Typically, I wouldn’t recommend wearing the same suit several days in a row. But if it’s for the occasional trip, the convenience of not having to pack anything but a shirt a day can’t be beat.

If you’re worried about creases in your suit from sitting for several hours in an airplane seat, I haven’t found it to be too much of a problem if you place your suit on a hangar and let it hang in the shower with hot water running to steam the wrinkles out. It should only take 10-15 minutes.

If you can get away with it and your trip is short enough, try traveling light and in a suit.

-Kiyoshi

Our friend PG pretty much nails it here. Perfect travel wardrobe.
mostexerent:

* What I packed for a 2 week business trip. Again, uncovered from my archives by another new follower. (Oct 2010)
Packed to be suited for 14 days..
Covering the following climates, Singapore averaging 30c + 100%, Beijing averaging 5c-10c, Hong Kong averaging 15c then back to Sydney.
I will be expected in suits most days.
Packing includes:
5 x white English-Italian spread collar shirts
3 x random patterned button down shirts
1 x navy S120 wool suit
1 x grey + light blue window pane S120 wool suit
1 x navy tropical weight wool/silk suit
1 x grey tropical weight wool/silk pantaloons
1 x navy cotton chino
1 x khaki cotton chino
1 x RAW denim jean
3 x silk ties (predominant in navy)
2 x knit ties (orange & blue)
socks & underwear
1 x black leather punch cap toed oxford shoe
1 x brown leather punch cap toed oxford shoe
1 x brown belt
1 x black belt
1 x navy cashmere v/neck sweater
1 x mid-grey cashmere v/neck sweater
1 x chocolate herringbone weave cashmere top-coat
1 x pair of wool gloves
toiletries
“Baby Boston” Porter x Monocle bag in case of.. 
All in a 30” hard case Globe-Trotter - see you all in 12 hours.

Our friend PG pretty much nails it here. Perfect travel wardrobe.

mostexerent:

* What I packed for a 2 week business trip. Again, uncovered from my archives by another new follower. (Oct 2010)

Packed to be suited for 14 days..

Covering the following climates, Singapore averaging 30c + 100%, Beijing averaging 5c-10c, Hong Kong averaging 15c then back to Sydney.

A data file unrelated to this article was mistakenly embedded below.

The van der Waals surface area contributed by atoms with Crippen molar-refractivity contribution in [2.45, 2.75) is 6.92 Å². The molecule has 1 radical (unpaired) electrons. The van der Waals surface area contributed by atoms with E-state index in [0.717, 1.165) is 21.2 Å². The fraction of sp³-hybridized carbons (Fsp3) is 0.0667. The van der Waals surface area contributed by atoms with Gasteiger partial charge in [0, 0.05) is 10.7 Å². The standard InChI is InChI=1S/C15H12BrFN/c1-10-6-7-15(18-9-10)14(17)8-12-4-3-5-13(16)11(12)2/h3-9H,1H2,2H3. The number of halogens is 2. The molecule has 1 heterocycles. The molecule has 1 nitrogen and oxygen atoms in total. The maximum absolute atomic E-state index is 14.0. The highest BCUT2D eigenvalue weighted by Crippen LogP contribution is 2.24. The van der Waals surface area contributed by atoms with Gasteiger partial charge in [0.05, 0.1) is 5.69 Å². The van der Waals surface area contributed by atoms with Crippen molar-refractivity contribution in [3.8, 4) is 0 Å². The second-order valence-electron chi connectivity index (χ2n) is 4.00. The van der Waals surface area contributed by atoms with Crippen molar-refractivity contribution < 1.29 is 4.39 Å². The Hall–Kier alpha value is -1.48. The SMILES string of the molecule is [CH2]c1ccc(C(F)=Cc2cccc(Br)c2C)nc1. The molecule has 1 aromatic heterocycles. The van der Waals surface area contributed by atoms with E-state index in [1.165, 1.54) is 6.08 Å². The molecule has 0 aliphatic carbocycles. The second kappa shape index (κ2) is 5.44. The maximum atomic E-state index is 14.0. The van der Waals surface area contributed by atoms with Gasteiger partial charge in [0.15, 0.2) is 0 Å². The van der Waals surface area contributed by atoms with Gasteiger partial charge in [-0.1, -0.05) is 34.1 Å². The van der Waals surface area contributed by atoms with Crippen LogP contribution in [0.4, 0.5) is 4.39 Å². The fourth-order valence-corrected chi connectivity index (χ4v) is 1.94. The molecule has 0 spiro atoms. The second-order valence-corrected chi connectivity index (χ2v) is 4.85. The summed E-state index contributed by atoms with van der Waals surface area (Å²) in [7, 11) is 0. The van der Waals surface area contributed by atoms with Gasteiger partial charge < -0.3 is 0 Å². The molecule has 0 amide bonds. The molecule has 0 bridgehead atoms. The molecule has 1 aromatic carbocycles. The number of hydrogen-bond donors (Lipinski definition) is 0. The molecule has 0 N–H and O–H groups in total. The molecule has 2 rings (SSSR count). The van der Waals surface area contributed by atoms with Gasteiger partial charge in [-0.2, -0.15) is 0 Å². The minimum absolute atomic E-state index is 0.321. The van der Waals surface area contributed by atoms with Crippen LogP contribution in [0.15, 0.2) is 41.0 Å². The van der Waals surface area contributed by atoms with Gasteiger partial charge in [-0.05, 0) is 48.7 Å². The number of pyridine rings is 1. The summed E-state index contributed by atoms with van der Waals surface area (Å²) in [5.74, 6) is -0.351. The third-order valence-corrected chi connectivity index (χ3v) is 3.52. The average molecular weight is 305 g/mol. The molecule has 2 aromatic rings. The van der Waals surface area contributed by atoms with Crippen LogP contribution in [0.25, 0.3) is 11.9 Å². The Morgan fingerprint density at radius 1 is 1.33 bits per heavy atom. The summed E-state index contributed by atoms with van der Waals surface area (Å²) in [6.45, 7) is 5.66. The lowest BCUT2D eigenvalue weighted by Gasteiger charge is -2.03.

I will be expected in suits most days.

Packing includes:

  • 5 x white English-Italian spread collar shirts
  • 3 x random patterned button down shirts
  • 1 x navy S120 wool suit
  • 1 x grey + light blue window pane S120 wool suit
  • 1 x navy tropical weight wool/silk suit
  • 1 x grey tropical weight wool/silk pantaloons
  • 1 x navy cotton chino
  • 1 x khaki cotton chino
  • 1 x RAW denim jean
  • 3 x silk ties (predominant in navy)
  • 2 x knit ties (orange & blue)
  • socks & underwear
  • 1 x black leather punch cap toed oxford shoe
  • 1 x brown leather punch cap toed oxford shoe
  • 1 x brown belt
  • 1 x black belt
  • 1 x navy cashmere v/neck sweater
  • 1 x mid-grey cashmere v/neck sweater
  • 1 x chocolate herringbone weave cashmere top-coat
  • 1 x pair of wool gloves
  • toiletries
  • “Baby Boston” Porter x Monocle bag in case of.. 

All in a 30” hard case Globe-Trotter - see you all in 12 hours.

How I Travel
I travel a lot for both work and pleasure, and in my time traveling, I’ve learned one cardinal rule: pack as light as possible. These days, I try to only bring a carry-on and one personal item (my briefcase, which always contains my laptop and some reading material). In my carry-on is a small set of clothes – two grey trousers, four light blue or white shirts, one navy sweater, and a sport coat. I find that this is enough to get me through a few days before having to do laundry, especially since we’re not also counting the clothes I’m wearing onto the plane. Other things, such as shaving razors, soaps, and shampoos, can always be bought at the destination.